Intermountain West Joint Venture Plan 2013 The Implementation Plans of the 18 U.S. Habitat Joint Ventures are intended to provide Joint Venture (JV) partnerships with a roadmap for the protection, restoration, enhancement, and management of habitat needed to support populations of birds at desired levels. The plans describe the most important areas for birds within the JV and define what needs to be done in a coordinated fashion to conserve habitat as needed to support bird populations at continental goal levels.
Wetland Restoration Dahl Lake 2011
At one time, Dahl Lake, a glacially carved remnant of the Pleistocene Period, stretched the expanse of the valley floor filling the east end of what is now called Pleasant Valley. A sizeable wetland encompassing nearly 1000 acres, the lake was reduced to a mere 180 acres by means of an extensive drainage effort during the 1950's. The intent was to dry up the valley bottom to provide for increased agricultural production and forage for a large cattle and horse ranch.
In 1996 the ranch, known as Lost Trail Ranch (7885 ac.), was purchased by the Montana Power Company. MPC transferred ownership of the property to the U.S. Fish & Wildlife Service (USFWS) as partial mitigation for wildlife impacts and lost habitat as a result of the operation of an off-site hydro-power plant. In August of 1999, this 7,885 acre property became the 519th refuge to be added to the National Wildlife Refuge System and was officially named Lost Trail NWR.
Upon acquiring the property, the Service began assessing the various habitat types and identifying areas in need of passive restoration, primarily in the form of rest from a century of livestock use, to areas that would require active restoration to restore wildlife values. The most obvious need was the restoration of the wetlands on the Refuge, including, Dahl Lake. In the 1950's an extensive, 1.75 mile drainage ditch was excavated from the west end of the Lake. This massive drainage ditch measured 6 - 10 feet deep by 30 feet wide. The spoils removed from the excavation were left onsite adjacent to the channel. The drainage ditch and water controlwas used to flood irrigate wet meadow areas for hay production.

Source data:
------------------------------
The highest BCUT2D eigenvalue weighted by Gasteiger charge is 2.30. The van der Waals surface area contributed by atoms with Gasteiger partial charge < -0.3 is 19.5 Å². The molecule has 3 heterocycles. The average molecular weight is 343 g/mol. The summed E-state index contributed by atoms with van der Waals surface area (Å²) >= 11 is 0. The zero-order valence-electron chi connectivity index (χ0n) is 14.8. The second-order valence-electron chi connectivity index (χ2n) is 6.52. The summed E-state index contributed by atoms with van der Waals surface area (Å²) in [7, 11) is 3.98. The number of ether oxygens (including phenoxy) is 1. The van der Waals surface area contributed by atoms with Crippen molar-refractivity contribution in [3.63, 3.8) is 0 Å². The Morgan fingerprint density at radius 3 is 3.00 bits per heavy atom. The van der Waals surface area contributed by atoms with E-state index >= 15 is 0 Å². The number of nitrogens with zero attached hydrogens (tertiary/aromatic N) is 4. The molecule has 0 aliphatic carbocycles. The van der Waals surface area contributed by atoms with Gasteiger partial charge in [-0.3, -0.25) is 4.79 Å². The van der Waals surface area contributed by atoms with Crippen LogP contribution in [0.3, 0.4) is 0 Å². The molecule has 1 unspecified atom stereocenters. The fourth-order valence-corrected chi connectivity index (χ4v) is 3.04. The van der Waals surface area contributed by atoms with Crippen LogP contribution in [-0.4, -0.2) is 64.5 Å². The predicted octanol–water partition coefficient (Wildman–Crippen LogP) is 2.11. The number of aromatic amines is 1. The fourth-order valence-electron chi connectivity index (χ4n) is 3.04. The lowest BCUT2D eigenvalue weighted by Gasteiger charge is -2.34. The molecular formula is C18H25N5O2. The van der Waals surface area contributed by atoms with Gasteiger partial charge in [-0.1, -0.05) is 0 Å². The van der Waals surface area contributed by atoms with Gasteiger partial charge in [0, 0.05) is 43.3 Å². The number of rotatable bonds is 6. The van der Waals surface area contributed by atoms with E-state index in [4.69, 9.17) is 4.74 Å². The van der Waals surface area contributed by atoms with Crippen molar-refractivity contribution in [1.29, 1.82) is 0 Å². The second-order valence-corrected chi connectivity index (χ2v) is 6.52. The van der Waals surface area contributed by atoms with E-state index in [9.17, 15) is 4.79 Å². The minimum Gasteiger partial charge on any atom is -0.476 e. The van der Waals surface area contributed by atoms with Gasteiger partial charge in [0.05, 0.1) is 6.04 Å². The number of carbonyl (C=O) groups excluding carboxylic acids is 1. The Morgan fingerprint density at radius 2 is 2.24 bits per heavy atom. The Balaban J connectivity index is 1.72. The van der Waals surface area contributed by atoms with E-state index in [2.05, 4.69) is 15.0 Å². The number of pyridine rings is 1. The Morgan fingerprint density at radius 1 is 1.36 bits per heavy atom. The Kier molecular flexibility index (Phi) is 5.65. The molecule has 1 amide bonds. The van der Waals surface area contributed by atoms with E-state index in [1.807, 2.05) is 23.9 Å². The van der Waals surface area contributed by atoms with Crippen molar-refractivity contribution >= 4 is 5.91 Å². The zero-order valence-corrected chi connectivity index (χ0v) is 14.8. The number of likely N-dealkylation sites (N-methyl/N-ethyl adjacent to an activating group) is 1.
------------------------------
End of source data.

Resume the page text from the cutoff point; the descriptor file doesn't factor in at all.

After evaluation of various wetland restoration alternatives, it was determined that the most appropriate method to restore the natural hydrology would be to completely fill in the entire ditch. Not only would this method allow for a progression to a more natural state, in terms of ecological function, it was also determined to be the most cost effective. Preliminary estimates to restore the basin ranged from $100K-$160K. Refuge staff began filling the ditch using adjacent spoils in the fall of 2004. The actual construction phase was relatively simple and lasted for about three weeks. It consisted of using two pieces of equipment, a dozer and a front-end loader, working in tandem stripping and pushing the onsite spoils back into the channel.
Total cost of this force account wetland restoration effort was $12,000.